Cerebellopontine Angle

Frontal n

Trigeminal ganglion

Cavernous sinus syndrome

Ophthalmic a. Optic chiasm

Ophthalmic a. Optic chiasm

Pituitary gland and stalk

- Optic chiasm

Pituitary gland and stalk

Frontal sinus Olfactory bulb Nasal cavity

Frontal n

Trigeminal ganglion

Ganglion Trigeminal Carotis

Sphenoid wing syndrome

(Foster-Kennedy syndrome)

Cavernous sinus

Internal carotid a.

Pituitary gland and stalk

Orbital apex syndrome

Sphenoid wing syndrome

(Foster-Kennedy syndrome)

Internal carotid a.

Pituitary gland and stalk

- Dorsum sellae, posterior clinoid process

Pituitary gland and stalk

Orbital apex syndrome

Dorsum sellae

Cavernous sinus

Trigeminal ganglion

Chiasm syndrome

(arrows show direction of compression)

Jugular foramen, petrosal sinus, IX, X, XI

Chiasm syndrome

(arrows show direction of compression)

Jugular foramen, petrosal sinus, IX, X, XI

Pituitary fossa in sella turcica

Inferior Alveolar Ganglion

Pituitary fossa in sella turcica

Internal acoustic meatus (VII, VIII, labyrinthine a.)

Sphenoid sinus

XII in hypoglossal canal

Mandibular branch

Foramen magnum Mandibular foramen,

(posterior margin) x—Tumor inferior alveolar n. Jugular foramen, foramen magnum

Cavernous sinus

Trigeminal ganglion

Dorsum sellae

Sphenoid sinus

XII in hypoglossal canal

Mandibular branch

Tumor VI

Cerebellopontine Angle

Cerebellopontine angle

Tumor VI

Cerebellopontine angle

Olfactory epithelium. The olfactory mucosa on either side of the nasal cavity occupies an area of approximately 2.5 cm2 on the roof of the superior nasal concha, extending to the nasal septum. The mucus covering the olfactory epithelium is necessary for olfactory function, because molecules interact with olfactory receptors only when they are dissolved in the mucus. Olfactory cells are bipolar sensory cells with a mean lifespan of about 4 weeks. Fine bundles of cilia project from one end of each olfactory cell into the mucus. Olfactory receptors located on the cilia are composed of specific receptor proteins that bind particular odorant molecules. Each olfactory cell produces only one type of receptor protein; the cells are thus chemotopic, i.e., each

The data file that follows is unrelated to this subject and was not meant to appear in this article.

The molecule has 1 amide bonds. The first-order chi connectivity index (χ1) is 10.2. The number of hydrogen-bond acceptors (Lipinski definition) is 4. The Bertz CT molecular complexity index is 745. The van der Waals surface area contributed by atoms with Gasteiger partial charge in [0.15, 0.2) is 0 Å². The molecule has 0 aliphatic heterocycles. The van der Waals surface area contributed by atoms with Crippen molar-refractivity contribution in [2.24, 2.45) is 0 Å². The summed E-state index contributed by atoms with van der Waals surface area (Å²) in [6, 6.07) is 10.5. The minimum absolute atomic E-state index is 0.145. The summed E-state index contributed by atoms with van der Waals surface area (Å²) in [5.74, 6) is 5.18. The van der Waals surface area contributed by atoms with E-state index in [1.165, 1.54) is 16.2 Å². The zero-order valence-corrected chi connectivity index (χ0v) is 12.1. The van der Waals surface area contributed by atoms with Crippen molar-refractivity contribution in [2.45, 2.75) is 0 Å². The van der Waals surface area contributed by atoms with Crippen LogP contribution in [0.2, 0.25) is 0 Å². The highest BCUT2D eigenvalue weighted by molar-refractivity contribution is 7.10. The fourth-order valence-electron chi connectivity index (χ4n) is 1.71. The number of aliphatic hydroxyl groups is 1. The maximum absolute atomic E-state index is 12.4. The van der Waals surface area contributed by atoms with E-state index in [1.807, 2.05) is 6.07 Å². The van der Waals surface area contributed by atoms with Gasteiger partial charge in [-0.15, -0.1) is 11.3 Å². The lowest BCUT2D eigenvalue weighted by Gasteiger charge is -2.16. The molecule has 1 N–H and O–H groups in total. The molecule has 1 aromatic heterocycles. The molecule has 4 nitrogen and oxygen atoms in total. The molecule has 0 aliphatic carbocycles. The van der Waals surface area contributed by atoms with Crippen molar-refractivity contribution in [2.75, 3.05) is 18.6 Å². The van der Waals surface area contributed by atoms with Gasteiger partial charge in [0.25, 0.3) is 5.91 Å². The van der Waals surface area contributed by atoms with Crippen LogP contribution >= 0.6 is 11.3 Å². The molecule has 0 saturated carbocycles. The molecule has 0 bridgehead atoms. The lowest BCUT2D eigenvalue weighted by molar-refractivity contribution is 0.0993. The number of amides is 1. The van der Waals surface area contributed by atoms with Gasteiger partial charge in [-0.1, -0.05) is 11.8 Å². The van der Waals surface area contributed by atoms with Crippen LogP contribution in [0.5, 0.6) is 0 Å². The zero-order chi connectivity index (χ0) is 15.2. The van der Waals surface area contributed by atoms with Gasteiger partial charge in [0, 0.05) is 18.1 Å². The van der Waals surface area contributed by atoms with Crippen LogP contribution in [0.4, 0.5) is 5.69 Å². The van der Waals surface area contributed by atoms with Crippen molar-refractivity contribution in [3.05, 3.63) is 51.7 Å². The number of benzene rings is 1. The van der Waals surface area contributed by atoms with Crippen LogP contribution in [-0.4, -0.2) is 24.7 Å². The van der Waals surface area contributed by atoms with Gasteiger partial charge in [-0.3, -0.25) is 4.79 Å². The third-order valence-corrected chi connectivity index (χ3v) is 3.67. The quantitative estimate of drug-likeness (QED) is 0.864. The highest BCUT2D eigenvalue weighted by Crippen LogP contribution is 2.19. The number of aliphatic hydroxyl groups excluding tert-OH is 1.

¡3 responds to only one type of olfactory stimulus.

C Olfactory cells are uniformly distributed throughout the olfactory mucosa of the nasal

"g conchae.

'c Olfactory pathway. The unmyelinated axons of

2 all olfactory cells converge in bundles of up to 20 fila olfactoria on each side of the nose (these bundles are the true olfactory nerves), which pass through the cribriform plate to the olfactory bulb. Hundreds of olfactory cell axons converge on the dendrites of the mitral cells of the olfactory bulb, forming the olfactory glomeruli. Other types of neurons that modulate the olfactory input (e.g., granular cells) are found among the mitral cells. Neural impulses are relayed through the projection fibers of the olfactory tract to other areas of the brain including the prepiriform cortex, limbic system, thalamus (medial nucleus), hypothalamus, and brain stem reticular formation. This complex interconnected network is responsible for the important role of smell in eating behavior, affective behavior, sexual behavior, and reflexes such as salivation. The trigeminal nerve supplies the mucous membranes of the nasal, oral, and pharyngeal cavities. Trigeminal receptor cells are also stimulated by odorant molecules, but at a higher threshold than the olfactory receptor cells.

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